From the Bhagavata Purana
After a little while, Rama and Keshava began to play in the village, crawling on their hands and knees. They slithered about quickly, dragging their feet in the muddy pastures, delighting in the tinkling sound. They would follow someone and then, suddenly bewildered and frightened, they would hasten back to their mothers. Their mothers' breasts would flow with milk out of tenderness for their own sons, whose bodies were beautifully covered with mud, and they would embrace them in their arms and give them their breasts to stick, and as they gazed at the faces with their innocent smiles and tiny teeth they would rejoice. Then the children began to play in the village at those boyish games that women love to see. They would grab hold of the tails of calves and be dragged back and forth in the pastures and the women would look at them and forget their housework and laugh merrily. But the mothers, trying to keep the two very active and playful little boys from horned animals, fire, animals with teeth and tusks, and knives, water, birds, and thorns, were unable to do their housework, and they were rather uneasy.
After a little while, Rama and Krishna stopped crawling, on their hands and knees and began to walk about the pastures quickly on their feet. Then the lord Krishna began to play with Rama and with the village boys of their age, giving great pleasure to the village women. When the wives of the cowherds saw the charming boyish pranks of Krishna, they would go in a group to tell his mother, saying, "Krishna unties the calves when it is not the proper time, and lie laughs at everyone's angry shouts. He devises ways to steal and eat curds and milk and thinks food sweet only if lie steals it. He distributes the food among the monkeys; if lie doesn't eat the food, he breaks the pot. If he cannot find anything, he becomes angry at the house and makes the children cry before lie runs away. If something is beyond his reach, he fashions some expedient by piling up pillows, mortars, and so on; or if lie knows that the milk and curds have been placed in pots suspended in netting, he makes holes in the pots. When the wives of the cowherds are busy with household duties, he will steal things in a dark room, making his own body with its masses of jewels serve as a lamp. This is the sort of impudent act which he commits; and he pees and so forth in clean houses. These are the thieving tricks that he contrives, but he behaves in the opposite way and is good when you are near." When his mother heard this report from the women who were looking at Krishna's frightened eyes and beautiful face, she laughed and did not wish to scold him.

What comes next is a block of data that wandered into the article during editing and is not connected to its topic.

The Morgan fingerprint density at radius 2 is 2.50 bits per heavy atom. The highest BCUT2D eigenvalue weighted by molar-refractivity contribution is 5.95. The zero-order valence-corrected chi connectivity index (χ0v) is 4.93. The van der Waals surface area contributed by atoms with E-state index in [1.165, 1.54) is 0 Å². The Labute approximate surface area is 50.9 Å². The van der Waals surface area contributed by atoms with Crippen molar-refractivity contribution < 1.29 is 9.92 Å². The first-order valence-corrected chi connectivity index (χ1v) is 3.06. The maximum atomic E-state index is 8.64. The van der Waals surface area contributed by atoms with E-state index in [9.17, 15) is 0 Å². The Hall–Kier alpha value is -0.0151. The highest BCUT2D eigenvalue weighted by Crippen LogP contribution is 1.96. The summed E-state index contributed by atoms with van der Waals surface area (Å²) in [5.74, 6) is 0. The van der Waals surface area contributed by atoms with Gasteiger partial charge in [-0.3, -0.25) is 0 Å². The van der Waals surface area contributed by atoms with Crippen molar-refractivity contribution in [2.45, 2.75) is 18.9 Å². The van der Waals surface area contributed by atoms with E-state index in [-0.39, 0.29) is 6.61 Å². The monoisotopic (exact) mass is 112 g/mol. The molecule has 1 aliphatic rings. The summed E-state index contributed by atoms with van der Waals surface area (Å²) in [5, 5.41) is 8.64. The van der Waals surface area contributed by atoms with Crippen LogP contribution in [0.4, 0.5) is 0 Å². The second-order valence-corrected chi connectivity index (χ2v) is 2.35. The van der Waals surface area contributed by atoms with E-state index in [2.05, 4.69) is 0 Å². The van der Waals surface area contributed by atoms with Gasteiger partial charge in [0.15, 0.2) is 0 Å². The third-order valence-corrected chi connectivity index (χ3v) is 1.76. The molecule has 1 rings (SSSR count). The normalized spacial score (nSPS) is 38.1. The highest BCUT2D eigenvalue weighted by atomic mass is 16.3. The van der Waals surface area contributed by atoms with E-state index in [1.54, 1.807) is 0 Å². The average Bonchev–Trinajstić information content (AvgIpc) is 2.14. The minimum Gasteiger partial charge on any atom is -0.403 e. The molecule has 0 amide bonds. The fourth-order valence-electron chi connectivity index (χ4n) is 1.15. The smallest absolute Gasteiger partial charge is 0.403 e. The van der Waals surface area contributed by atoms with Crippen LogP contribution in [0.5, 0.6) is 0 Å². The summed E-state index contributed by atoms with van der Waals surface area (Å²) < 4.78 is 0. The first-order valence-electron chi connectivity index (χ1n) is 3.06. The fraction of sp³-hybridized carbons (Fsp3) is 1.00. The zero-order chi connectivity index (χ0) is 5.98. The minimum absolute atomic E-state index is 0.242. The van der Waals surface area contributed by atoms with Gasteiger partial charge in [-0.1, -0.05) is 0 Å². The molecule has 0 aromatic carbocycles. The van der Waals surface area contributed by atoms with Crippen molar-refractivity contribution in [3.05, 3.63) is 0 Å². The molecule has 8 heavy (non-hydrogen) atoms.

One day when Rama and the other little sons of the cowherds were playing, they reported to his mother, "Krishna has eaten dirt." Yasoda took Krishna by the hand and scolded him, for his own good, and she said to him, seeing that his eyes were bewildered with fear, "Naughty boy, why have you secretly eaten dirt? These boys, your friends, and your elder brother say so." Krishna said, "Mother, I have not eaten. They are all lying. If you think they speak the truth, look at my mouth yourselfIf that is the case, then open your mouth," she said to the lord Hari [Vishnu], the god of unchallenged sovereignty who had in sport taken the form of a human child, and he opened his mouth.
She then saw in his mouth the whole eternal universe, and heaven, and the regions of the sky, and the orb of the earth with its mountains, islands, and oceans; she saw the wind, and lightning, and the moon and stars, and the zodiac; and water and fire and air and space itself; she saw the vacillating senses, the mind, the elements, and the three strands of matter. She saw within the body of her son, in his gaping mouth, the whole universe in all its variety, with all the forms of life and time and nature and action and hopes, and her own village, and herself. Then she became afraid and confused, thinking, "Is this a dream or an illusion wrought by a god? Or is it a delusion of my own perception? Or is it some portent of the natural powers of this little boy, my son? I bow down to the feet of the god, whose nature cannot be imagined or grasped by mind, heart, acts, or speech; he in whom all of this universe is inherent, impossible to fathom. The god is my refuge, he through whose power of delusion there arise in me such false beliefs as "I", "This is my husband", "This is my son", "I am the wife of the village chieftain and all his wealth is mine, including these cowherds and their wives and their wealth of cattle."
When the cowherd's wife had come to understand the true essence in this way, the lord spread his magic illusion in the form of maternal affection. Instantly the cowherd's wife lost her memory of what had occurred and took her son on her lap. She was as she had been before, her heart flooded with even greater love. She considered Hari [Vishnu]--whose greatness is extolled by the three Vedas and the Upanisads and the philosophies of Sankhya and yoga and all the Satvata texts--she considered him to be her son.